Kirill Zonov

How to install and use PostgreSQL (or whatever you want) using Docker

October 08, 2017 | 4 Minute Read

Today I’ll talk about really trivial thing, but unexpectedly I found myself living without it for a while, but now I started using it and cannot stop anymore %) The thing is Docker. For those who lived past years on the Moon and have no idea what is it - short explanation. Docker is a tool, which helps you run some application(s) in an isolated environment (container). It means that it doesn’t pollute your global directories, namespaces and if you want - you may have various versions of one app in different containers. F.e. you have to maintain two versions of Redis because one of your microservices uses really out-of-date version and here Dockers is your best friend. All this speaking about ready to use containers, but you also can create your own containers with your app/microservice. It becomes really helpful when you want to give backend to your frontend developers and don’t want them to struggle with Ruby version managers, image magics, and other pesky tools.

In the current article, I’ll give a short introduction of how to install a DB locally using Docker containers hub. I think I’m late for about 3 years with this topic xD But I think there are still plenty of people who don’t use this approach and probably it will be the last drop for them and they’ll start using it.

1. Install the Docker itself.

Just go here to the official website and get the stable version. I found it’s the easiest and the most convenient way to install it. It installs like any OSX app. Just don’t forget to open it after install and you can also make it auto loadable on the system start up.

2. Install the DB.

I use PostgreSQL on one of my projects (honestly I’d like to use it almost everywhere) and will show you how to install and use it with Docker. Actually, on my daily job, I have Mongo, Postgres and Redis as databases and it makes it really convenient to use them together with the Docker. So first we go to the dockerhub to find the suitable image, here it is. Installation is straightforward:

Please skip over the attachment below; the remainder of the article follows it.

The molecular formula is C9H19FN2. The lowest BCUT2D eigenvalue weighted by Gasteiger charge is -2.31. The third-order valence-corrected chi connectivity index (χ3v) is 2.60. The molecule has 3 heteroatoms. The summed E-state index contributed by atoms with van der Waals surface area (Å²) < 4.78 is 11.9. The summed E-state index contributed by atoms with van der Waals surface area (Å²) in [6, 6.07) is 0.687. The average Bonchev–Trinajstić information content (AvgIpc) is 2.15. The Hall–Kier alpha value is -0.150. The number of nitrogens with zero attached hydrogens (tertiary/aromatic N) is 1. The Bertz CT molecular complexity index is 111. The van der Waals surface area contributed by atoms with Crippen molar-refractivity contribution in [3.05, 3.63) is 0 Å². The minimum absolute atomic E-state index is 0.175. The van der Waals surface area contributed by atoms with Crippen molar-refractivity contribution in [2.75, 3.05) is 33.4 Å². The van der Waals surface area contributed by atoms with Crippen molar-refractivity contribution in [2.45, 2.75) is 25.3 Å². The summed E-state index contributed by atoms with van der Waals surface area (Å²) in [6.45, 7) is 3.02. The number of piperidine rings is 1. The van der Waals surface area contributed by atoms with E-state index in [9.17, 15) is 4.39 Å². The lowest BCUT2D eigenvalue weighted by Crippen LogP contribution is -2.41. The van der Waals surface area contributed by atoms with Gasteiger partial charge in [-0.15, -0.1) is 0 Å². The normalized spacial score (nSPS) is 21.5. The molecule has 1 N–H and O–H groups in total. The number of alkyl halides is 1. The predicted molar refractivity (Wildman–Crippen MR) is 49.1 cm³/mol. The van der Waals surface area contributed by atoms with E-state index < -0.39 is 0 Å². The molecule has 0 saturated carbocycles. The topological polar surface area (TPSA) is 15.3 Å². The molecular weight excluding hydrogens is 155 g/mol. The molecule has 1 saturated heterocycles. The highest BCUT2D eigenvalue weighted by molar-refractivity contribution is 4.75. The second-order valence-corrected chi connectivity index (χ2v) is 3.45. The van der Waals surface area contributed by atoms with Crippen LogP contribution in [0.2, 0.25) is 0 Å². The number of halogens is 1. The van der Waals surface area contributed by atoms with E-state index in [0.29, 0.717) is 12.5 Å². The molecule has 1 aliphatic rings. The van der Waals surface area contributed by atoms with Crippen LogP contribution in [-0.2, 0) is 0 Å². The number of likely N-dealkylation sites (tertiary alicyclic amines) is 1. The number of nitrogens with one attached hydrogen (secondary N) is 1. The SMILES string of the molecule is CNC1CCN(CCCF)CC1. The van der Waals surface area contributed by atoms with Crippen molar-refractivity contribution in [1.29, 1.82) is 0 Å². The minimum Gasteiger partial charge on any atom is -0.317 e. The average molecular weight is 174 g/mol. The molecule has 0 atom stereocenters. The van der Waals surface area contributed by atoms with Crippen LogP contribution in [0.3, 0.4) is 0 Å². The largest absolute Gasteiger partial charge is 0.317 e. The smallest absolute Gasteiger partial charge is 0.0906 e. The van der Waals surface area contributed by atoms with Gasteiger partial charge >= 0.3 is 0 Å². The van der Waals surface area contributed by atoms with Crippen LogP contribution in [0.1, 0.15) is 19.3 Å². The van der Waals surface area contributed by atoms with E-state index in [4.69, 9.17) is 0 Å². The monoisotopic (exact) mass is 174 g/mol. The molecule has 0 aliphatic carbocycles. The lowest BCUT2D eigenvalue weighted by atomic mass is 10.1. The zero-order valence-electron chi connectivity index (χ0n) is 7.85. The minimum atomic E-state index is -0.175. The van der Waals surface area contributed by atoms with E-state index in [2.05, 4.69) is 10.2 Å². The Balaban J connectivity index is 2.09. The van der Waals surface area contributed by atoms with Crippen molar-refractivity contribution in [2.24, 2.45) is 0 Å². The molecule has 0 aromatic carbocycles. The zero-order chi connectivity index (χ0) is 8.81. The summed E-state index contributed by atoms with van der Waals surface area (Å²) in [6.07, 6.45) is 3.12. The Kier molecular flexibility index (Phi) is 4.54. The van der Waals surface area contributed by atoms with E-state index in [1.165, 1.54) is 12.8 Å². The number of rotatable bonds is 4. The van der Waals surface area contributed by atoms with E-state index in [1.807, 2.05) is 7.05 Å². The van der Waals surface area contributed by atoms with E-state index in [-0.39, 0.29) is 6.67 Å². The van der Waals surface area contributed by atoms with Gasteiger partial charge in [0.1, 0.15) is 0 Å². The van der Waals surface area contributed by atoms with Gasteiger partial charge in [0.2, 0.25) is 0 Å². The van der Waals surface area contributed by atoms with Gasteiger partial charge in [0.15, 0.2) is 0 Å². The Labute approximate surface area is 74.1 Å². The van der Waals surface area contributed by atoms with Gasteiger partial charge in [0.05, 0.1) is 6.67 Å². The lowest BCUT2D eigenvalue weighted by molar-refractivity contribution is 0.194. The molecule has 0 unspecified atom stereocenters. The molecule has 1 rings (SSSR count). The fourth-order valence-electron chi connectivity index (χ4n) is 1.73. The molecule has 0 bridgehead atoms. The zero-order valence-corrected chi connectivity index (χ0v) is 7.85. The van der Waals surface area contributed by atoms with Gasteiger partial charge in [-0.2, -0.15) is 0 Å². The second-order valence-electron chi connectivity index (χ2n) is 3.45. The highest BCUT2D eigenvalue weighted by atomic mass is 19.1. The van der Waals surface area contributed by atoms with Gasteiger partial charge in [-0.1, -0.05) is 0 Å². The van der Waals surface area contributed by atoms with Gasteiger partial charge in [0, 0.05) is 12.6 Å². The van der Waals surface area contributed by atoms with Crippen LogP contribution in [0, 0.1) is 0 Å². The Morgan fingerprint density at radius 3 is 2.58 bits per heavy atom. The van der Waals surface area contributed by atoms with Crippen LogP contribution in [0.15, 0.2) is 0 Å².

$ docker pull postgres

It takes some time to download the image, be patient. Then to start it you can simply run:

$ docker run --name postgres -d postgres:latest

Where –name specifies the container name, you can write whatever you want here, -d specifies the image and the latest in my case means that I want to run the latest available version of the image, if there will be a new one on Dockerhub, it will be downloaded.

3. Managing the container

Here are few commands you need to know to work with Docker: How to list all running containers:

$ docker ps

There you can see only those containers which are running at the moment. If you need to see all registered containers - simply add the flag -a:

$ docker ps -a

It can be useful for starting containers after system restart. Let’s look at the most important attributes we have there: CONTAINER ID - your container id, I’ll show later how to use it to start and stop containers. STATUS - here you may see is your container running or not. Let’s now stop and start container again:

$ docker stop
$ docker start 0714498eefff

As you understand, 0714498eefff is my container id. Checking logs is just as elementary:

$ docker logs 0714498eefff

It can be really useful if you have a problem with container start, I personally had it few times.

4. Ports mapping

The last thing you have to know when starting using a Docker is port mapping or port exposing. When you start a docker you can see some port displaying to you, but keep in mind that it’s an internal port, you cannot connect to it. To be able to do so you have to explicitly map it to your machine’s port. Let’s first remove our container:

$ docker rm <span class="s3">0714498eefff</span>

Then start it again but with port mapping:

$ docker run --name postgres -d postgres:latest <span class="com">-p 5432:5432</span>

Hope you’ll have a fun time with it!